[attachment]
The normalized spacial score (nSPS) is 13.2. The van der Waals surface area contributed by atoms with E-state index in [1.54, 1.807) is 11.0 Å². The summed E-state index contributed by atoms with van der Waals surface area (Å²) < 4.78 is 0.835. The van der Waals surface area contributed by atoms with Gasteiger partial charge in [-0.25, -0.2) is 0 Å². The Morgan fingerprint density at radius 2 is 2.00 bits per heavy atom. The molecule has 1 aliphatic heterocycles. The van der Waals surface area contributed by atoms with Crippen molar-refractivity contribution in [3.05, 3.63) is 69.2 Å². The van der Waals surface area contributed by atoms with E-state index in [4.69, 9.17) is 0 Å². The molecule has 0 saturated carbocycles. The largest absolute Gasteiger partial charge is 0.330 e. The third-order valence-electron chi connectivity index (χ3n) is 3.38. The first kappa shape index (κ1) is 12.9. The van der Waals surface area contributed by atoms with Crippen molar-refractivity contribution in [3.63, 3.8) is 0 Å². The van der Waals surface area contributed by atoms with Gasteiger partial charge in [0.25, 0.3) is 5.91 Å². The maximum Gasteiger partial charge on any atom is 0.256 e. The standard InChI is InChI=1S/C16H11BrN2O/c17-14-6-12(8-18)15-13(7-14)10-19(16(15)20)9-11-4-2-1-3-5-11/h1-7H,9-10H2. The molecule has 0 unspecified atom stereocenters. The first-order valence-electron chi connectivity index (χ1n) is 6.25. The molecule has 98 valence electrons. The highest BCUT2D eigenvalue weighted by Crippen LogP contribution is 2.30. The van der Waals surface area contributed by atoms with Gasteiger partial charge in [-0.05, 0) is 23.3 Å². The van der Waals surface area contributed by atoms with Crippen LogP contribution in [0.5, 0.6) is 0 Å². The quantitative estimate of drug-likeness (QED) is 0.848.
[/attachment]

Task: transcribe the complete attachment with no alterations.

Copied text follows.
The normalized spacial score (nSPS) is 13.2. The van der Waals surface area contributed by atoms with E-state index in [1.54, 1.807) is 11.0 Å². The summed E-state index contributed by atoms with van der Waals surface area (Å²) < 4.78 is 0.835. The van der Waals surface area contributed by atoms with Gasteiger partial charge in [-0.25, -0.2) is 0 Å². The Morgan fingerprint density at radius 2 is 2.00 bits per heavy atom. The molecule has 1 aliphatic heterocycles. The van der Waals surface area contributed by atoms with Crippen molar-refractivity contribution in [3.05, 3.63) is 69.2 Å². The van der Waals surface area contributed by atoms with E-state index in [4.69, 9.17) is 0 Å². The molecule has 0 saturated carbocycles. The largest absolute Gasteiger partial charge is 0.330 e. The third-order valence-electron chi connectivity index (χ3n) is 3.38. The first kappa shape index (κ1) is 12.9. The van der Waals surface area contributed by atoms with Crippen molar-refractivity contribution in [3.63, 3.8) is 0 Å². The van der Waals surface area contributed by atoms with Gasteiger partial charge in [0.25, 0.3) is 5.91 Å². The maximum Gasteiger partial charge on any atom is 0.256 e. The standard InChI is InChI=1S/C16H11BrN2O/c17-14-6-12(8-18)15-13(7-14)10-19(16(15)20)9-11-4-2-1-3-5-11/h1-7H,9-10H2. The molecule has 0 unspecified atom stereocenters. The first-order valence-electron chi connectivity index (χ1n) is 6.25. The molecule has 98 valence electrons. The highest BCUT2D eigenvalue weighted by Crippen LogP contribution is 2.30. The van der Waals surface area contributed by atoms with Gasteiger partial charge in [-0.05, 0) is 23.3 Å². The van der Waals surface area contributed by atoms with Crippen LogP contribution in [0.5, 0.6) is 0 Å². The quantitative estimate of drug-likeness (QED) is 0.848.